Greece has given us democracy, western philosophy, mathematics, and wonderful works of art, but the modern day nation has lost its economic footing, political fortitude which appears to be sending their society into a tailspin that may take years to recover.
Greece’s economic turmoil is certainly a complicated one that many top European economists are battling. The collateral damage has been extensive and Greece’s Prime Minister George Papandreou’s government is on the verge of collapsing as once again the country is about to send the weakened Euro zone economy tumbling in financial ruin.
Greece stepping closer to default and financial disaster
As you might imagine, getting anything done – even in an emergency – requires local agreement. Greece’s parliament rejected the bailout that European leaders agreed to back in Brussels. The rejection of the bailout plan means that every day Greece is stepping closer to default on all its debt and an ejection from the Euro zone.
The plan was suppose to infuse another $11 billion immediate loan to Greece, which the country needed to avoid defaulting on its debt. It is certainly worth mentioning that Greece’s neighbor to the West, Italy, is closely watching as its much bigger economy and even bigger debt is causing political and financial chaos of its own.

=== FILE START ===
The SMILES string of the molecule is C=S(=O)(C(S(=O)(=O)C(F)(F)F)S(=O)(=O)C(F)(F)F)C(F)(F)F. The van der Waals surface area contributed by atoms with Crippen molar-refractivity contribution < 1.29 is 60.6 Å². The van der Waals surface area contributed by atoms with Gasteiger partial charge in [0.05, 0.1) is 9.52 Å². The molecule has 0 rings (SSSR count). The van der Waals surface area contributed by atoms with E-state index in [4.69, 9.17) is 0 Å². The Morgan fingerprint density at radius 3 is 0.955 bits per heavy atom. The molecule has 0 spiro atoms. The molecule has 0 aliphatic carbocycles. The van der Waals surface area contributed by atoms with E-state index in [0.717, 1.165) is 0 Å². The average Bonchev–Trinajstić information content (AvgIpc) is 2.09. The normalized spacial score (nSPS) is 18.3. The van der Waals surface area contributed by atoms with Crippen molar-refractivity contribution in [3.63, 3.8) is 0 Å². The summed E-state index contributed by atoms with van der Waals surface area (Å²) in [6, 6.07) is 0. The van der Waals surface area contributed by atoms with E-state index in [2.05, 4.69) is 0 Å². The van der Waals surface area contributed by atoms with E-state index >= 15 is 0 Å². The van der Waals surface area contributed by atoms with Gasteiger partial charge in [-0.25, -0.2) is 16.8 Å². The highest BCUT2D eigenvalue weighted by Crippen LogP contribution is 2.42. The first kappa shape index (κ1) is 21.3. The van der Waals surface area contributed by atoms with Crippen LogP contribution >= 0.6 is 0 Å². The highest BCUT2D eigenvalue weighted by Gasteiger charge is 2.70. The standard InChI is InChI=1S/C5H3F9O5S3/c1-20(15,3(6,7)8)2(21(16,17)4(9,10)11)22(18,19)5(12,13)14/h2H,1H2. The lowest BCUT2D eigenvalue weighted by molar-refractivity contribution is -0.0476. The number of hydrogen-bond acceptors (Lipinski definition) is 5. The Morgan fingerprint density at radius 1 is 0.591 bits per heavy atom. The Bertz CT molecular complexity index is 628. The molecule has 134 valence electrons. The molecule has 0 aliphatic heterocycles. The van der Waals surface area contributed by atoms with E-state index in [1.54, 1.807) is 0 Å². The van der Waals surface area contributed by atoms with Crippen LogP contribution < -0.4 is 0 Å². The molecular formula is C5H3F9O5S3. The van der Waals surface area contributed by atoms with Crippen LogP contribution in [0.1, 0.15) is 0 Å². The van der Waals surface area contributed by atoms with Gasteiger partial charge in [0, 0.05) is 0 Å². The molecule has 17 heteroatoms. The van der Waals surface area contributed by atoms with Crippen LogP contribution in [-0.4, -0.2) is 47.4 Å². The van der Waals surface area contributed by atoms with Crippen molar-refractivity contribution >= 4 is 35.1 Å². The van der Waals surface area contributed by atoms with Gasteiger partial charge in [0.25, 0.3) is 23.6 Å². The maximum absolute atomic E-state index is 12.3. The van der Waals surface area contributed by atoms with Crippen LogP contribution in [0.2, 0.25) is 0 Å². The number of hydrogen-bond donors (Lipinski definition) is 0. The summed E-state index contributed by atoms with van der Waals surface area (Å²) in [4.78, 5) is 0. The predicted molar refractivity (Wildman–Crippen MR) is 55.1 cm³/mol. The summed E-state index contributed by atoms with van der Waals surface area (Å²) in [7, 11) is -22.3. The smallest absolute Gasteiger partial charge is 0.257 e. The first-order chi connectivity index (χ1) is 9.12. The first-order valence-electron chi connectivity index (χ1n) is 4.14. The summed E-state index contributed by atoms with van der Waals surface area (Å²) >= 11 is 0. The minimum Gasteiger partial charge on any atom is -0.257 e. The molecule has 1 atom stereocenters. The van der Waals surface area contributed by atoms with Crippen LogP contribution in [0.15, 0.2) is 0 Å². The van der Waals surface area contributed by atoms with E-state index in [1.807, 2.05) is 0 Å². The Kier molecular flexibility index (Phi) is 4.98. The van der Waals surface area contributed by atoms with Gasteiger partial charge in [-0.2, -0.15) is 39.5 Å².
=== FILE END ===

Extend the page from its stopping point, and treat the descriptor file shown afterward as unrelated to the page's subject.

Papandreou has called for a national referendum to approve the package which would then be used to pay off some of its loans to the big three known as troika – The International Monetary Fund, European Union, and the European Central Bank. But politics are getting pretty nasty and jockeying for position while the degree of the problem escalates could send all the squabbling parties down to financial collapse without actually getting anything done.
Where is Zeus when you need him?
Establishing order is certainly a key to the solution, but since the government is fracturing and picking sides, it might be too little, too late. “They were asking for a coalition government or cabinet reshuffle or some sort of cooperation that would bring broader consensus, not a referendum that would put the country in danger of blowing everything up,” Ilias Nicolacopoulos, a professor and political pollster had told the NY Times earlier this week.
Aside from the much needed changes, Greece has some definite problems of its own that it needs to settle. Their ability to collect taxes is pretty dismal. While this might be good news for some, those that actually are paying taxes are assuming much of the burden causing large scale inequity in the country.
The resentment among the Greek people is very widespread. While they support the bailout because of the impending damage, they feel like a less sovereign nation, unable to control its own destiny. Many have voiced that they feel like their government has lost all control.
If Greece is expelled from the Euro Zone
Of course, there are a lot of doomsdayers on both sides of the debate. If Greece defaults and gets expelled from the Euro zone, the government will immediately become bankrupt and 30% freefall in domestic demand with about a 10 percent drop in GDP – if true, it could take years to recover.